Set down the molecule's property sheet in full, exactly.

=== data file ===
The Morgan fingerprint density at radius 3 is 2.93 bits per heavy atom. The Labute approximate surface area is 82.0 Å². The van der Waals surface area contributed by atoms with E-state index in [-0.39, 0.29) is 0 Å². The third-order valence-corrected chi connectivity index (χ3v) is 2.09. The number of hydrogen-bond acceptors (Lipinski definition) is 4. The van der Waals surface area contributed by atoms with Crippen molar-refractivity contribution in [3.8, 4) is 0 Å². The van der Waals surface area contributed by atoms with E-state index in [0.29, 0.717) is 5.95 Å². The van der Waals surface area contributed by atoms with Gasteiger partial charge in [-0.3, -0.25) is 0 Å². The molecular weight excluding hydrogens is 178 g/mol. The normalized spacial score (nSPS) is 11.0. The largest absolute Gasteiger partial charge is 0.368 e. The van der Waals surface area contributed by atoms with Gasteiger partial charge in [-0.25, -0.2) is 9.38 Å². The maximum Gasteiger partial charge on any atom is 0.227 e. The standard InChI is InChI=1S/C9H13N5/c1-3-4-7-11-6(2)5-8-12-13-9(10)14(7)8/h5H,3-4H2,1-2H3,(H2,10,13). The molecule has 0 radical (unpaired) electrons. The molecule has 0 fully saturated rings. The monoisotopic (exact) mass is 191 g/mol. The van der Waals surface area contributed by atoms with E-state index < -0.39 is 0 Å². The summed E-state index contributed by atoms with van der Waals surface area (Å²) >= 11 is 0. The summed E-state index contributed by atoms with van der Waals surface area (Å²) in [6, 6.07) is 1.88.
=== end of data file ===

The Morgan fingerprint density at radius 3 is 2.93 bits per heavy atom. The Labute approximate surface area is 82.0 Å². The van der Waals surface area contributed by atoms with E-state index in [-0.39, 0.29) is 0 Å². The third-order valence-corrected chi connectivity index (χ3v) is 2.09. The number of hydrogen-bond acceptors (Lipinski definition) is 4. The van der Waals surface area contributed by atoms with Crippen molar-refractivity contribution in [3.8, 4) is 0 Å². The van der Waals surface area contributed by atoms with E-state index in [0.29, 0.717) is 5.95 Å². The van der Waals surface area contributed by atoms with Gasteiger partial charge in [-0.3, -0.25) is 0 Å². The molecular weight excluding hydrogens is 178 g/mol. The normalized spacial score (nSPS) is 11.0. The largest absolute Gasteiger partial charge is 0.368 e. The van der Waals surface area contributed by atoms with Gasteiger partial charge in [-0.25, -0.2) is 9.38 Å². The maximum Gasteiger partial charge on any atom is 0.227 e. The standard InChI is InChI=1S/C9H13N5/c1-3-4-7-11-6(2)5-8-12-13-9(10)14(7)8/h5H,3-4H2,1-2H3,(H2,10,13). The molecule has 0 radical (unpaired) electrons. The molecule has 0 fully saturated rings. The monoisotopic (exact) mass is 191 g/mol. The van der Waals surface area contributed by atoms with E-state index < -0.39 is 0 Å². The summed E-state index contributed by atoms with van der Waals surface area (Å²) >= 11 is 0. The summed E-state index contributed by atoms with van der Waals surface area (Å²) in [6, 6.07) is 1.88.